Africa Award for Research Excellence in Earth Science

Ameha Atnafu Muluneh

School of Earth Sciences, Addis Ababa University



Dr. Ameha Atnafu Muluneh is an early-career Ethiopian geoscientist who uses data and models to improve our understanding of continental rifting processes in Africa, with implications for rifting and passive margin formation worldwide.In the past 6 years since completing his Ph.D., Dr. Ameha has published 10 peer-reviewed papers.He has developed analytical and numerical models to predict dynamic stresses on the extending African plate, and he made direct comparisons with fault kinematic and palaeomagnetic data sets.The work forms a strong foundation for understanding of plate rheology, along-axis segmentation, and transform fault initiation at incipient seafloor spreading centers.

Dr. Ameha’s publications demonstrate expertise in paleomagnetism, structural geology, and geodynamics.In addition, he has extensive experience in hydrological and geological mapping from the Geological Survey of Ethiopia prior to his graduate studies.Ameha has forged new links between his home university in Addis Ababa and major research institutes worldwide. He successfully gained third-party funds from the Canon Foundation for a research stay at Kyoto University, Japan; the U.S. Agency for International Development and the National Academy of Sciences to work at the University of Rochester, N.Y.; the Canon FoundationKyoto University Japan-Africa Exchange Program at Kyoto University; the Disaster Prevention Research Institute;and The World Academy of Sciences–German Research Foundation Cooperation Visits Program for a research visit to the GFZ German Research Centre for Geosciences, Helmholtz Centre. He very recently gained a competitive grant to work at Oxford University, United Kingdom.He is an affiliate of the International Centre for Theoretical Physics (Geophysics) in Trieste, Italy. 

His scientific excellence and multidisciplinary approaches allow him to integrate international collaborations into worldwide visible research on the East African Rift System and to create new opportunities for students and colleagues. He is also a strong advocate for the junior staff members at Addis Ababa University, and he has involved young colleagues in a number of his international collaborations. Ameha also has made major contributions to the promotion of two geothermal prospect areas in Ethiopia.He has very solid evidence of grant capture from both academic and industrial sources, capitalizing on funding that links structural geology to water resources and hydro infrastructure in particular. 

Dr. Ameha is a thoughtful, generous scientist with a passion for research.I speak for many in commending Ameha Atnafu Muluneh for outstanding contributions to our understanding of the geodynamics and kinematics of rifting and implications for hazards and resources.


Cynthia J. Ebinger, Department of Earth and Environmental Sciences, Tulane University, New Orleans, La.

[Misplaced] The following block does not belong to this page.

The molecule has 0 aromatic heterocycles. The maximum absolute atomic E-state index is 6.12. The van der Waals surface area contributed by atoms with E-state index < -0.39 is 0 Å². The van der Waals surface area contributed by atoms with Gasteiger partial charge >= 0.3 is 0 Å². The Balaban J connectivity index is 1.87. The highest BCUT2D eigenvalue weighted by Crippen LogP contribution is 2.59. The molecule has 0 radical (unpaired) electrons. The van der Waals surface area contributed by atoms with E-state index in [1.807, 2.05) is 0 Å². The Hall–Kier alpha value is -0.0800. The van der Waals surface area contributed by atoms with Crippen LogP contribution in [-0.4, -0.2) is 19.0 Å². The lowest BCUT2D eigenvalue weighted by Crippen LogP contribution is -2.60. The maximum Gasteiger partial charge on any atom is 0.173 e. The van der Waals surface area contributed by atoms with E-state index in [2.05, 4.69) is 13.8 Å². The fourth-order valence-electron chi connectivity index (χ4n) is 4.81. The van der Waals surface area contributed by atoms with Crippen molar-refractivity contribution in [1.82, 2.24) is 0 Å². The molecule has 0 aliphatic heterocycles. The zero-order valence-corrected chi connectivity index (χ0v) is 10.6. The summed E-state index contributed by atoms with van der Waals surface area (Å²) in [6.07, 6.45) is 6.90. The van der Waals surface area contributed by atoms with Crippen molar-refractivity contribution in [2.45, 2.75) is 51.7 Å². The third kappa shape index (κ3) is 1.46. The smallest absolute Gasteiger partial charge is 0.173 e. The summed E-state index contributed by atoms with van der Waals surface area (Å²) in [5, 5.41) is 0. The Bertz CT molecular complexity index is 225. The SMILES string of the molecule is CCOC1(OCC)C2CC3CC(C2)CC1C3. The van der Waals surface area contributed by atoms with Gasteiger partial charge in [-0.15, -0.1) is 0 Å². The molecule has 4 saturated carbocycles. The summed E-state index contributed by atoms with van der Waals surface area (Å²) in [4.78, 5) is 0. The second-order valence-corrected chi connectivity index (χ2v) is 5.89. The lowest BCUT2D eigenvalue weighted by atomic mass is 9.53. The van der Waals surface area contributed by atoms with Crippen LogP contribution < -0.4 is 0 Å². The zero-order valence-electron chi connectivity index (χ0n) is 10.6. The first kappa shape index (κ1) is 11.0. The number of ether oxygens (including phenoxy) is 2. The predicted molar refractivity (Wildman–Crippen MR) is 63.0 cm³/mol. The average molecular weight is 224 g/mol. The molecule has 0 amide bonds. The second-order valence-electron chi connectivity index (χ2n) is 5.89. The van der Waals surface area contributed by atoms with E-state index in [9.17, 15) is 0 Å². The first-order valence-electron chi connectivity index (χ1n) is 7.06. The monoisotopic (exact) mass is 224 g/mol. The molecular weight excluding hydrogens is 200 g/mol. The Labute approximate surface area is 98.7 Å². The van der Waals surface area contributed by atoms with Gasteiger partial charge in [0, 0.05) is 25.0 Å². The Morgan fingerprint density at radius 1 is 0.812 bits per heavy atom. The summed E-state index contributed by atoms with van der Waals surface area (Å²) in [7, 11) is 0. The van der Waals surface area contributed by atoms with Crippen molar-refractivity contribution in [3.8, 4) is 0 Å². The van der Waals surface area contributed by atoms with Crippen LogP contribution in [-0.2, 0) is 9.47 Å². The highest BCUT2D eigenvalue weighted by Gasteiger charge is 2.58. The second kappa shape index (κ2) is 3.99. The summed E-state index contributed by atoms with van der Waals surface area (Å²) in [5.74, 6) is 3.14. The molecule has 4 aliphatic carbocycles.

It is an honor and a great pleasure to receive the 2020 Africa Award for Research Excellence in Earth Science from AGU.

I am grateful to Cindy Ebinger for her dedication during the nomination process.Eleven years ago, when I was an M.Sc. student, I missed the chance to get introduced to her in Afar. Back then, I would have never imagined myself being nominated by her for this incredible award. I also thank her for hosting me during my visit at Rochester in 2016.

Many people helped me throughout my career, and there are six people who deserve a special mention.

I thank Tesfaye Kidane, my M.Sc. thesis adviser and a great research collaborator, who not only helped with my scientific endeavor but also showed me the tricks of surviving in the business. I am grateful for his continuing support and advice.

I also thank my Ph.D. supervisor, Carlo Doglioni, for being a wonderful mentor and for sharing scientific insights. Marco Cuffaro deserves a big thank-you for teaching me GMT and Matlab and also introducing me to the mathematics of plate tectonics.

Likewise, I owe a lot to Giacomo Corti for being an amazing colleague, friend, and research collaborator. Since the day we met in his office in Florence in 2011, I quite enjoyed working with him on several projects studying the Ethiopian Rift.

Over the past 3 years, I have enjoyed working with Derek Keir. Derek has given me so many great opportunities, including better understanding of the seismotectonics of the Ethiopian Rift. His provoking discussions and scientific insights are extremely valuable.

Recently, I started collaborating with Sascha Brune, who I admire the most for his enthusiasm for the Ethiopian and Afar Rifts and also for providing me with access to the numerical modeling facility at GFZ, Potsdam, Germany. I am immensely fortunate to work with all of the scientists mentioned above.

I also acknowledge my colleagues at the School of Earth Sciences, Binyam Hailu, Behailu Birhanu, and Agazi Negash, for the wonderful science ideas we share during coffee (and beer) breaks. I am so incredibly thankful to my wife, Israel; my three children, Amanuel, Alula, and Delina; and my mom and dad for the love and support, which kept me sane.

Ameha Atnafu Muluneh, School of Earth Sciences, Addis Ababa University, Ethiopia